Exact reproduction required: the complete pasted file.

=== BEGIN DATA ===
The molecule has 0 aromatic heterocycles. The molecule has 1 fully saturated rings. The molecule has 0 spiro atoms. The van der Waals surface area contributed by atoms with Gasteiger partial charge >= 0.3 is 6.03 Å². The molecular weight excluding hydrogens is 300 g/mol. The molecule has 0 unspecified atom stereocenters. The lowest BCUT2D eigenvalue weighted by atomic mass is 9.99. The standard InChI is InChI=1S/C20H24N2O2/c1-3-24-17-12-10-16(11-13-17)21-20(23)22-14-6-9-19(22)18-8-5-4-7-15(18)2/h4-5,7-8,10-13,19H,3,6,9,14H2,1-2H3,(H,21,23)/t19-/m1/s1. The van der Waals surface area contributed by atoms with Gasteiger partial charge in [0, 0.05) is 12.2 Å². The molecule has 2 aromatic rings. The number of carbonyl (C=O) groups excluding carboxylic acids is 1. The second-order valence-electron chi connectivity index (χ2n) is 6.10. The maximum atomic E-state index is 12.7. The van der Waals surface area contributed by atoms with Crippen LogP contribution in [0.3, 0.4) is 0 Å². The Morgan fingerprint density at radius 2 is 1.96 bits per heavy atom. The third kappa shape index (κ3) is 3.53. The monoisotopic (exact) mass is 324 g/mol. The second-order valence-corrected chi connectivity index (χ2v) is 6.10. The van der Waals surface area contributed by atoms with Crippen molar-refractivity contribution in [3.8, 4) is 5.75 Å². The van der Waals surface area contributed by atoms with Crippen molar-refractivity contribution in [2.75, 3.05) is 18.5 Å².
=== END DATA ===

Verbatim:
The molecule has 0 aromatic heterocycles. The molecule has 1 fully saturated rings. The molecule has 0 spiro atoms. The van der Waals surface area contributed by atoms with Gasteiger partial charge >= 0.3 is 6.03 Å². The molecular weight excluding hydrogens is 300 g/mol. The molecule has 0 unspecified atom stereocenters. The lowest BCUT2D eigenvalue weighted by atomic mass is 9.99. The standard InChI is InChI=1S/C20H24N2O2/c1-3-24-17-12-10-16(11-13-17)21-20(23)22-14-6-9-19(22)18-8-5-4-7-15(18)2/h4-5,7-8,10-13,19H,3,6,9,14H2,1-2H3,(H,21,23)/t19-/m1/s1. The van der Waals surface area contributed by atoms with Gasteiger partial charge in [0, 0.05) is 12.2 Å². The molecule has 2 aromatic rings. The number of carbonyl (C=O) groups excluding carboxylic acids is 1. The second-order valence-electron chi connectivity index (χ2n) is 6.10. The maximum atomic E-state index is 12.7. The van der Waals surface area contributed by atoms with Crippen LogP contribution in [0.3, 0.4) is 0 Å². The Morgan fingerprint density at radius 2 is 1.96 bits per heavy atom. The third kappa shape index (κ3) is 3.53. The monoisotopic (exact) mass is 324 g/mol. The second-order valence-corrected chi connectivity index (χ2v) is 6.10. The van der Waals surface area contributed by atoms with Crippen molar-refractivity contribution in [3.8, 4) is 5.75 Å². The van der Waals surface area contributed by atoms with Crippen molar-refractivity contribution in [2.75, 3.05) is 18.5 Å².